Students are challenged to look outward and explore the impact of computer science on society. Students will see how a thorough user-centered design process produces a better application, how data is used to address problems that affect large numbers of people, and how physical computing with circuit boards allows computers to collect input and return output in a variety of ways. Students apply the problem solving process to the problems of others, learning to empathize with the needs of a user and design solutions to address those needs. During the second half of the unit, students form teams to prototype an app of their own design, first on paper and eventually in Code.org’s App Lab environment. Students explore different systems used to represent information in a computer and the challenges and tradeoffs posed by using them. In the second half of the unit, students learn how collections of data are used to solve problems and how computers help to automate the steps of this process. Students use Code.org’s App Lab environment, in conjunction with the Adafruit Circuit Playground, to explore the relationship between hardware and software. Throughout the unit, students develop prototypes that mirror existing innovative computing platforms, before ultimately designing and prototyping one of their own.
Students will be introduced to programming through the use of the Python programming language. They will learn everything from the very basics up through the start of utilizing loops. If interested in programming, video game making, or even creating an app, this is great class to get the basics down of the essential you will need to know.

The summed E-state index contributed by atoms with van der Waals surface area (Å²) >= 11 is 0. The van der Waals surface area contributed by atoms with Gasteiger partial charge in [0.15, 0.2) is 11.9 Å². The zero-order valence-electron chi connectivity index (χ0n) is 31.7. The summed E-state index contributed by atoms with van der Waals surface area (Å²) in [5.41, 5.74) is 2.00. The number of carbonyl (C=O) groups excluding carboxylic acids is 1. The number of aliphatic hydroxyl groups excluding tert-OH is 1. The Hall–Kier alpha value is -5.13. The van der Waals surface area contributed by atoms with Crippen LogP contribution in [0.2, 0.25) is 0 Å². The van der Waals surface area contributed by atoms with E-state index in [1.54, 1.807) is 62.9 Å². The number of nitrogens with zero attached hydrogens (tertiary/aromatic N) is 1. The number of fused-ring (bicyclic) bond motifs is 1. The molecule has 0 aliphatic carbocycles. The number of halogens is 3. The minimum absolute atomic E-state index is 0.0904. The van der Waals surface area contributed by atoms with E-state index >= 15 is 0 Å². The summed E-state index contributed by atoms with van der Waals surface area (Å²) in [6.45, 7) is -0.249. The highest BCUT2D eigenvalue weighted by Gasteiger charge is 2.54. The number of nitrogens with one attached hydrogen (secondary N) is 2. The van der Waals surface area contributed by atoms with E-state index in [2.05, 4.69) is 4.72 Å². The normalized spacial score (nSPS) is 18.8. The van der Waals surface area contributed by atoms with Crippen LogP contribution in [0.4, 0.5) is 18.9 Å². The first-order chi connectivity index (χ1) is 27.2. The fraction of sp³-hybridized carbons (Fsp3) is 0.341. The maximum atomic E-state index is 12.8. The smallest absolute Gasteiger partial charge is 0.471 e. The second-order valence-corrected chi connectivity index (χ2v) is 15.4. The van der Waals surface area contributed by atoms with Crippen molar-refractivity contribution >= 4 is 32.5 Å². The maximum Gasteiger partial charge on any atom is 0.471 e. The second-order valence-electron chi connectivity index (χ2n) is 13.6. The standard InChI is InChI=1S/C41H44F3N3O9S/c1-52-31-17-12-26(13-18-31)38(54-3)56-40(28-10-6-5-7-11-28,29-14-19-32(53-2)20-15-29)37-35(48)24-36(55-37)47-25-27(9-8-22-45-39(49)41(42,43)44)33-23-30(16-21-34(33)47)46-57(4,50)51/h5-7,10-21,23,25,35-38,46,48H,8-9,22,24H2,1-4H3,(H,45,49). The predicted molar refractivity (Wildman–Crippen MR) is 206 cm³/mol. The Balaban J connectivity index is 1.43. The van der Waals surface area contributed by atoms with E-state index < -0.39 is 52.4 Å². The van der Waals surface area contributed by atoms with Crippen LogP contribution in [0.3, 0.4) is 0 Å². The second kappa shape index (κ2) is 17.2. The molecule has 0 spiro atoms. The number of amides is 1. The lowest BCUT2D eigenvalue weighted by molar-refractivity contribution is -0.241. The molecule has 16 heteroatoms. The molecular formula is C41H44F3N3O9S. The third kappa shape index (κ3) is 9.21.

Geometry Essentials or Geometry CP or Programming I
NJ Course Code:
Introduction to Programming II is the continuation of the previous class. In this class we change the language to Java and start from the beginning. This class moves at a slightly quicker pace than Programming I because it is assumed that the previous course was successfully completed. In this class we also start at the basics and move through loops. This is meant as a pre-cursor to the AP Computer Science A class, which is also taught in Java. While Introduction to Programming I is not required, students who have taken it previously will find this course more understandable to the pace to be perfect.
Successful completion of CP Geometry or teacher permission to enter the course.
NJ Course Code:
AP Computer Science Principles offers a multidisciplinary approach to teaching the underlying principles of computation. The course will introduce students to the creative aspects of programming, abstractions, algorithms, large data sets, the Internet, cybersecurity concerns, and computing impacts. AP Computer Science Principles also gives students the opportunity to use current technologies to create computational artifacts for both self-expression and problem solving. Together, these aspects of the course make up a rigorous and rich curriculum that aims to broaden participation in computer science.
Introduction to Java Programming, Algebra II Honors and refer to Level Placement Policy
NJ Course Code:
This course prepares students to take the College Board's Advanced Placement Computer Science A exam and it is roughly equivalent to a first semester college course. Students will design and write object-oriented programs to solve stated problems using the AP prescribed subset of the Java language, employing classes, methods, conditionals, loops, arrays, recursion, and sorting/searching algorithms. Working with the designated AP case study provides experience with a large project, and organization and documentation is emphasized. Students who successfully complete the course and the AP exam may receive credit, advanced placement or both.
A computer science course focused around gaming and computational strategy theory. This course will look at gaming, game types, strategy, choice theory, and strategy of game genre. Class will look at the modern gaming world and its implications in modern society.